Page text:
Only during the 1951 seamen’s strike did I become politically critical because I read the various press reports about the strike. At that time most Israeli newspapers belonged to political parties. I read them and saw that most press reports were biased against the seamen, and distorted the real facts of the strike. Only one paper gave a factually accurate reporting – and supported the seamen.
It was the paper of the Communist Party (CP). So I joined that party knowing nothing about Marx, Lenin, Trotsky, or the USSR. It took another 2 years of CP membership before I became an anti-Zionist. In the CP, I met Palestinian comrades who were not “Uncle Tom’s” and when I sold the CP paper in Jerusalem (every Friday for 6 years), I encountered violent hostility and opposition that forced me to learn the facts about Capitalism and the Zionist-Palestinian conflict. The 1950s were the peak of the “Cold War” and anti-communism was rough and rampant. I acquired my political education not by books but by political confrontations. I firmly believe that political confrontations with adversaries is the best political education.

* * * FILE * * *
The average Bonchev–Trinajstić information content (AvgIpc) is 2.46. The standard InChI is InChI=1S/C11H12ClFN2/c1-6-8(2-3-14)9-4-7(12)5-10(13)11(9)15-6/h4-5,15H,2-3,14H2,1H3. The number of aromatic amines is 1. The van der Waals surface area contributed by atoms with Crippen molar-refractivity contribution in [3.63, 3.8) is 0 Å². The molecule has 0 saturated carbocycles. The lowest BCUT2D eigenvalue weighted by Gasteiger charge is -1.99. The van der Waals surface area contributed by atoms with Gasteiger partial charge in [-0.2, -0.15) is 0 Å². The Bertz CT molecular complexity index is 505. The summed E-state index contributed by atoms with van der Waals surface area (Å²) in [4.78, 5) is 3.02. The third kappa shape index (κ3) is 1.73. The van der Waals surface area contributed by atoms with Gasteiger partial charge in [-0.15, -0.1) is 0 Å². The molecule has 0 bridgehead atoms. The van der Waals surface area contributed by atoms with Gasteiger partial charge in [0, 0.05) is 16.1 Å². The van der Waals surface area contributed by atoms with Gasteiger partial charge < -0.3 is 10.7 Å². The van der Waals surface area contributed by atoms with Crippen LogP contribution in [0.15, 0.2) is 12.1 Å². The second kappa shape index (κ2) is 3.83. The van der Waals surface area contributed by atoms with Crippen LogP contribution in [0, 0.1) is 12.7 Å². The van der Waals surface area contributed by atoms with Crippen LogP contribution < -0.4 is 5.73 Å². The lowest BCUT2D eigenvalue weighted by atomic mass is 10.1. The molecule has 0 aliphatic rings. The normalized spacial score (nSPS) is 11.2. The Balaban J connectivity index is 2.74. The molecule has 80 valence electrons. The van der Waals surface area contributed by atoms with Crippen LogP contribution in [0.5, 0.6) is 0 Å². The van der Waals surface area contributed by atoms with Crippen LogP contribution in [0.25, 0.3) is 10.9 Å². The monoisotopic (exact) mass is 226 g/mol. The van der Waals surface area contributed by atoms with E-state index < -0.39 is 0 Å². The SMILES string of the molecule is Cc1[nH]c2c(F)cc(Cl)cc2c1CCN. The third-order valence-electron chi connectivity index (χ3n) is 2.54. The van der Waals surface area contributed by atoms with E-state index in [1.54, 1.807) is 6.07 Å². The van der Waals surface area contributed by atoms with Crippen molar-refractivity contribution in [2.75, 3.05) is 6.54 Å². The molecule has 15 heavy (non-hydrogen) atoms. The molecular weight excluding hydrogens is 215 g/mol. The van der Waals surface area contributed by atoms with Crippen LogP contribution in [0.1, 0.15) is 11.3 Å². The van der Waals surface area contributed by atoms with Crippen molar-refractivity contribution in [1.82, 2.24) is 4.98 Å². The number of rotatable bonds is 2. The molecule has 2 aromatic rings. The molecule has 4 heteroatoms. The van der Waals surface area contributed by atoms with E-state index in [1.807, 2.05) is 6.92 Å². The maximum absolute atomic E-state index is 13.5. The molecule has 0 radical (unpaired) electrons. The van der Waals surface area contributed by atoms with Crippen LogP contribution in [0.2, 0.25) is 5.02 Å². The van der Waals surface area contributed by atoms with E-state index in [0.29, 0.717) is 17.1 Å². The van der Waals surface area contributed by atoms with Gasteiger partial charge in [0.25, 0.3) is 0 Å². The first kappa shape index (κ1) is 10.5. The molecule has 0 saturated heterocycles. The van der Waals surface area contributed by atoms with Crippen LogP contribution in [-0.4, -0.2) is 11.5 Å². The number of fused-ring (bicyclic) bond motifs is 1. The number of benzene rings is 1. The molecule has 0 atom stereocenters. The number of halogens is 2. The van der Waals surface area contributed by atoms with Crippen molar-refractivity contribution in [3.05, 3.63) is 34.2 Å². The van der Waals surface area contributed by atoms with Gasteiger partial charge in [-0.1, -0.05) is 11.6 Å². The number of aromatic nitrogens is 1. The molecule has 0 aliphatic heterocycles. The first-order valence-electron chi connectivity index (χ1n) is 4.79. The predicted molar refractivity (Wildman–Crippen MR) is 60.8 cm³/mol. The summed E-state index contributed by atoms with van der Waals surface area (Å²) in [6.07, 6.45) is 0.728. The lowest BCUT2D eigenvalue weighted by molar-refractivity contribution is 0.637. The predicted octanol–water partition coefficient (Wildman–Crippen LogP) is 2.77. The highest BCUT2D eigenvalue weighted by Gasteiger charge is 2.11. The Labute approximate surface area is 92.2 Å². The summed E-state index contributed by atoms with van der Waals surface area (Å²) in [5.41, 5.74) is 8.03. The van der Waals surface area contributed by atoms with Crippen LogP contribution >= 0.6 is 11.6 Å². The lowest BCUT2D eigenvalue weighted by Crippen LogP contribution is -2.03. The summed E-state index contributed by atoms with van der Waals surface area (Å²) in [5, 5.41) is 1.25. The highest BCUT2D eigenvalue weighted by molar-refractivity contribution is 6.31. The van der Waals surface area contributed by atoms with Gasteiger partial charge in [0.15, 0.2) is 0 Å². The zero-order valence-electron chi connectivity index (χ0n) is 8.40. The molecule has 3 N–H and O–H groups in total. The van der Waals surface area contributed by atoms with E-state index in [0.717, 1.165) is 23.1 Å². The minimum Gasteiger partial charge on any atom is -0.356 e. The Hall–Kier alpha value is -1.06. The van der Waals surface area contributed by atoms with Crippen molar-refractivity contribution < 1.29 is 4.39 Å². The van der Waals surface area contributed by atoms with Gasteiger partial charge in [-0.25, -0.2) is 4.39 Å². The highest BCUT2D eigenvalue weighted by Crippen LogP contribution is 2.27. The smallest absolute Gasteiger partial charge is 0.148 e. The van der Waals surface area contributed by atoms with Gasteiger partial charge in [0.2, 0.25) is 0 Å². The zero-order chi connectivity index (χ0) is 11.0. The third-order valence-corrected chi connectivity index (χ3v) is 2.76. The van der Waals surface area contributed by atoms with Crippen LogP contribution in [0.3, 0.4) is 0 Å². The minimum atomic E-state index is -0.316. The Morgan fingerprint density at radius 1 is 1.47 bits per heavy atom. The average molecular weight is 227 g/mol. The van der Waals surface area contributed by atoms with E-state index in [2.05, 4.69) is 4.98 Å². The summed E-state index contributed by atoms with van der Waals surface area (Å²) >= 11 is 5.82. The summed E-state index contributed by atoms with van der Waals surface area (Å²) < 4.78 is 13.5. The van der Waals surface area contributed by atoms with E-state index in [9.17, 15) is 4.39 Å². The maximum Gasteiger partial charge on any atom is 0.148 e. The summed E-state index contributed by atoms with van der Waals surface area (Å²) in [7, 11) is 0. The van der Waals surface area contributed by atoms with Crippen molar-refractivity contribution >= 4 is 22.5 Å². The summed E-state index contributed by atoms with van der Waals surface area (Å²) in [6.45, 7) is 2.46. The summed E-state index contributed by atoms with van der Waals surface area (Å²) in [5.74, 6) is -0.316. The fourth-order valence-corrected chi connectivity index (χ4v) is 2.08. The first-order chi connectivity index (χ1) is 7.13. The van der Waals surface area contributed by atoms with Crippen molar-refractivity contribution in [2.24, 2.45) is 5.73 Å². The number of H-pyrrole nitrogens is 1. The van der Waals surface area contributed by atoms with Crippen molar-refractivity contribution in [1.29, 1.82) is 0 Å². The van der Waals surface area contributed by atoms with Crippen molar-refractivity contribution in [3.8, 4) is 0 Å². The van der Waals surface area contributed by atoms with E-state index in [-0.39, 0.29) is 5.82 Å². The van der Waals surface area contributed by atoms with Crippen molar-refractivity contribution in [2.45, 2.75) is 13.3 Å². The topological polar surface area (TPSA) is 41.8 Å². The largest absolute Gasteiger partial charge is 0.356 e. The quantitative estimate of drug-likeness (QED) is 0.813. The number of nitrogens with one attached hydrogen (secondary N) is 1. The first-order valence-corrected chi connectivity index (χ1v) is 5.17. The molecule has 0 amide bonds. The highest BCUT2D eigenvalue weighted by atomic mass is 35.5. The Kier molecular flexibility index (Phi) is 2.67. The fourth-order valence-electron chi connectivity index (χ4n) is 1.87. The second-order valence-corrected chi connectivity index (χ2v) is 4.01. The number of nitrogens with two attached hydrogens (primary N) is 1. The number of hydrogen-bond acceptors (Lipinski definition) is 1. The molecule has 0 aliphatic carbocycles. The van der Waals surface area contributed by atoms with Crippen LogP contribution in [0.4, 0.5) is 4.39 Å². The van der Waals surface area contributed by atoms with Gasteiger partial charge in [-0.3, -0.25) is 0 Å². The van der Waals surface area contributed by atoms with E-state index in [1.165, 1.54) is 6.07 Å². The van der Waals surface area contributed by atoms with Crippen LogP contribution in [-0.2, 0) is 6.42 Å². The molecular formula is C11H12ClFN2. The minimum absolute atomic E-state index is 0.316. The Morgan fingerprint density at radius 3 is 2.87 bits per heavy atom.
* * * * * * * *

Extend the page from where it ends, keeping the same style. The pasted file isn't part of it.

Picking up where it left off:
Now back to Rothschild tents. Most young people in the tents face their first political confrontation in those tents. Before July 14 they were just fodder in politics. Now they are becoming politically critical – and aware. Whatever the outcome of this unique protest – their minds and attitudes are changed and will stay so. They will not be political fodder again. Give them time and many will become anti-Zionist. One cannot be weaned in a week from what one embraced uncritically for many years at home, in nursery and school. This confrontation/protest changes their minds – and lives. Nothing similar ever happened in Israel before. Moreover, thanks to the mobile phones, Facebook, and the Internet, this protest is completely self-managed. No external organization hatched it or runs it. Massive Citizens’ self-organizing activity never existed in Israel before. This makes all political parties tremble. They know that this protest changed the rules of the political game in Israel. Israeli citizens cannot be treated as “election fodder” in the future. Whoever will treat them so will pay dearly at the ballot box.